Samuel Warren Carey AO, Fellow of the Australian Academy of Science (1911–2002), geologist. Graduating from the University of Sydney with a DSc in 1934, after distinguished careers as petroleum geologist in Papua New Guinea and controversial commando during the Second World War, Carey became Tasmanian Government Geologist in 1944. He revolutionised understanding of relationships between geology and mineral occurrence in western Tasmania.
As Professor of Geology at the University of Tasmania from 1946, Carey promoted the theory of continental drift, then considered the realm of scientific cranks. He hosted international symposia in Hobart, the most influential the 1956 Continental Drift symposium, which convinced many and led ultimately to its acceptance. After he retired in 1976, his books promoted the idea of earth expansion to explain continental drift. Well remembered for his stimulating, extravagant teaching methods, he was one of the University's most outstanding scholars.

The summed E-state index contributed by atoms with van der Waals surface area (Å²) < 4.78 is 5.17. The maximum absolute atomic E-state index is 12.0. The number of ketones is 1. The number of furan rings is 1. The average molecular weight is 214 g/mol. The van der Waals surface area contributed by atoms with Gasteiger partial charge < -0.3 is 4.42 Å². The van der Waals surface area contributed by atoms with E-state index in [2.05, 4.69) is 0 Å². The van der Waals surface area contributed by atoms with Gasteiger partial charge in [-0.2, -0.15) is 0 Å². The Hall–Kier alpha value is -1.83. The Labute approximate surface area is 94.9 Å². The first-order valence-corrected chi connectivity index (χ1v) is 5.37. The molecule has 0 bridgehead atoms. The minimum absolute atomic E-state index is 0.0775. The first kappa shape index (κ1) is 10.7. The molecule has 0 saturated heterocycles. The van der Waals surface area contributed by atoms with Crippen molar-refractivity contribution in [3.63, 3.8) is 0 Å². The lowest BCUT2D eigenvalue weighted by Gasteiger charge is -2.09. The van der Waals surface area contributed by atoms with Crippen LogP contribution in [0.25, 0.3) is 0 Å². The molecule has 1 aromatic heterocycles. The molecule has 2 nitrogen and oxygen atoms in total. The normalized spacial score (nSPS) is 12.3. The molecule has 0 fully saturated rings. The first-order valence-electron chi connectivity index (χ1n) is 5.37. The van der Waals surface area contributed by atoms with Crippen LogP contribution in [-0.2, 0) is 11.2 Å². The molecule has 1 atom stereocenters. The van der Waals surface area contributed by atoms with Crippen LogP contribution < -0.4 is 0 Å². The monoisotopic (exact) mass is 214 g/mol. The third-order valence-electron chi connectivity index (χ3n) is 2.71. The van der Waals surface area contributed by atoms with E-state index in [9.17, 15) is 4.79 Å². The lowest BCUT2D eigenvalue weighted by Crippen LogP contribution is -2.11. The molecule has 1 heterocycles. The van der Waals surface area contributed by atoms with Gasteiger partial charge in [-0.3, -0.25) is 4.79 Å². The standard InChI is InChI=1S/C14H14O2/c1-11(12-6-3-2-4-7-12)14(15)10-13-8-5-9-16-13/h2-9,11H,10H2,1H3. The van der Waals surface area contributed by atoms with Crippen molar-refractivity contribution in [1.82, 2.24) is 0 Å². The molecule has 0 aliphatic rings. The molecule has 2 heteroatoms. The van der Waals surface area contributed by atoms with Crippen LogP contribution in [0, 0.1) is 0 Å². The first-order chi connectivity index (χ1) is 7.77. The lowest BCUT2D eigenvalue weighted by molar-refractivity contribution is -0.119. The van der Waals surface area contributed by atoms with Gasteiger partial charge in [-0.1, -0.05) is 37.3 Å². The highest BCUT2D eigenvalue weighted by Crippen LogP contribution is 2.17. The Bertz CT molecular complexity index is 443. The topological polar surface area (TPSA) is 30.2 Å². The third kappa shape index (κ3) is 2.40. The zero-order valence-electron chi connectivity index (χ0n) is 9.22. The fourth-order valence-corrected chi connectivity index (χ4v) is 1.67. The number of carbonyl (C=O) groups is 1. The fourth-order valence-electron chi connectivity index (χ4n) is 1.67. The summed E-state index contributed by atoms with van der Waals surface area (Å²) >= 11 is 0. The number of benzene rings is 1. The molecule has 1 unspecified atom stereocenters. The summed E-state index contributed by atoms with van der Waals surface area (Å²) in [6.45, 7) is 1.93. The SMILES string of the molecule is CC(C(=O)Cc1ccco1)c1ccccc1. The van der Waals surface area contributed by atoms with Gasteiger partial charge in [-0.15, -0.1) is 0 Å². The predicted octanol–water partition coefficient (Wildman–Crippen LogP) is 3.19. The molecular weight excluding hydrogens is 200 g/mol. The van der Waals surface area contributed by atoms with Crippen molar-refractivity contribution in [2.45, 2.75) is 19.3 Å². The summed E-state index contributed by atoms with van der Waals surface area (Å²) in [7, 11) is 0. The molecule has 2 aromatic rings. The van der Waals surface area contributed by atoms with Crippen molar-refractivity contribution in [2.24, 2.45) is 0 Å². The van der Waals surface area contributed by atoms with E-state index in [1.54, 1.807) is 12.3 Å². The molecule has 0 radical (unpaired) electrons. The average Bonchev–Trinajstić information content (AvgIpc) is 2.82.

Further reading: D Branagan et al, 'Samuel Warren Carey', in S Carey, “Knight errant of science” (ed D Branagan), Melbourne, 1990; R McKie, The heroes, Sydney, 1960; P Quilty & M Banks, 'Samuel Warren Carey 1911–2002', Historical Records of Australian Science 14, 2003.